Letter | Published:

An Optical Phenomenon

Nature volume 100, page 284 (13 December 1917) | Download Citation



IN addition to the accounts in NATURE referred to by Mr. J. W. Giltay in your issue of November 22, the phenomenon mentioned by me in NATURE of October 18 had previously been far more fully described by Dr. John Aitken in a paper “On a New Variety of Ocular Spectrum” in the Journal of Anatomy and Physiology, vol. xiii., p. 322; and, as stated in this paper, the phenomenon noticed by Mr. C. Carus Wilson (NATURE, October 25), when travelling by train in a rear coupé compartment, was described by Prof. Silvanus Thompson in the report of the British Association for 1877. Dr. Aitken experimented with rotating discs divided into about twenty-four sectors, white and black alternately, and with endless bands of paper with black bars painted across them. A convenient way of viewing the apparent motion was to look at a sheet of mottled paper, after looking at the rotating disc or moving band, when the markings on the paper appeared to move in a contrary direction to the exciting impression. Though some of the mottlings seem to flow past the others, it was found by Dr. Aitken that a straight line drawn across “the spectral stream” did not appear to be bent, as one might have supposed would be the case. If, after viewing the rotating disc, another similar disc or the drawing of a wheel is looked at, the second disc or the wheel appears to rotate in a contrary direction to the first; but if the second disc is larger than the first, or the spokes of the wheel are extended to a greater size than the rotating disc, “this extension will entirely destroy all appearance of rotation, and the wheel will appear at rest. Do not these last experiments suggest that the seat of illusion is deeper than the retina?”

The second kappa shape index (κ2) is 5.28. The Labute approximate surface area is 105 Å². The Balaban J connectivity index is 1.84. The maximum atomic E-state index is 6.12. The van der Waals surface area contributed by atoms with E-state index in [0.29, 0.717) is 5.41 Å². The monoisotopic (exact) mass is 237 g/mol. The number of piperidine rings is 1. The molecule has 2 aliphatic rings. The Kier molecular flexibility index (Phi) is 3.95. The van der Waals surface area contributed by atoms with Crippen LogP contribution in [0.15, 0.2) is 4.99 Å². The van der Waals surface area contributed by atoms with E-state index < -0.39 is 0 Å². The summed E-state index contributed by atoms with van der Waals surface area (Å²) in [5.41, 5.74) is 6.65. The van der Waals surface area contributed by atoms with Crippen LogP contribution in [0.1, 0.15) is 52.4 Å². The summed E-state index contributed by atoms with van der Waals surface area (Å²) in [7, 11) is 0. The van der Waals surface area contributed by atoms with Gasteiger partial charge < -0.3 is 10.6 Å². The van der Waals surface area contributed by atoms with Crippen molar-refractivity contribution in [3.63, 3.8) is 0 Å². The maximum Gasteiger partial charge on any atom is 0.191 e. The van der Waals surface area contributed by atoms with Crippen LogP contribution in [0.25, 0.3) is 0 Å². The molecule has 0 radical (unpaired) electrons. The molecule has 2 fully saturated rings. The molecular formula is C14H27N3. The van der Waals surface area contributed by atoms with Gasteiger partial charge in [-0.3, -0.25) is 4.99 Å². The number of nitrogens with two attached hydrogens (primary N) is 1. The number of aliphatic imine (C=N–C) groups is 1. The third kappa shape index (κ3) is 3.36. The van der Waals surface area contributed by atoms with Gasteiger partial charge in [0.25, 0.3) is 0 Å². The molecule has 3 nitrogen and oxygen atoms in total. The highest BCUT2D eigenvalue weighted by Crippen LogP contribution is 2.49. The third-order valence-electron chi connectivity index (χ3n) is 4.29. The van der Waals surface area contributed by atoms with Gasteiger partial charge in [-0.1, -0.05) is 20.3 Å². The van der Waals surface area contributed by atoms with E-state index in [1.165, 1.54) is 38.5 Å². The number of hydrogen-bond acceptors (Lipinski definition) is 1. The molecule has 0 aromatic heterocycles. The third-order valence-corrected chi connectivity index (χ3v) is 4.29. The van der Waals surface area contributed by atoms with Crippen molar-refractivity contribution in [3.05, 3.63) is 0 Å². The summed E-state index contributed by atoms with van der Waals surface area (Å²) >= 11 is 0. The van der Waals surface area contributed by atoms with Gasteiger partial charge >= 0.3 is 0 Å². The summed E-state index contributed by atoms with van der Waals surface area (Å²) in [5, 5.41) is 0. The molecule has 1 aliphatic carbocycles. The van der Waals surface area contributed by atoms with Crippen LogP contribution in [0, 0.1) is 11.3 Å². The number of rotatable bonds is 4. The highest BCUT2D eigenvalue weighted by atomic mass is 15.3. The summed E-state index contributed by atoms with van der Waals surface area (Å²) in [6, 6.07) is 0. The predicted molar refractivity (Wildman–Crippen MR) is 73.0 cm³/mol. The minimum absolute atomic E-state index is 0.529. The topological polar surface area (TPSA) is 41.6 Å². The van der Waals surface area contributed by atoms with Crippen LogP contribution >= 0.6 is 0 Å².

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  1. December 3.

    • C. J. P. CAVE


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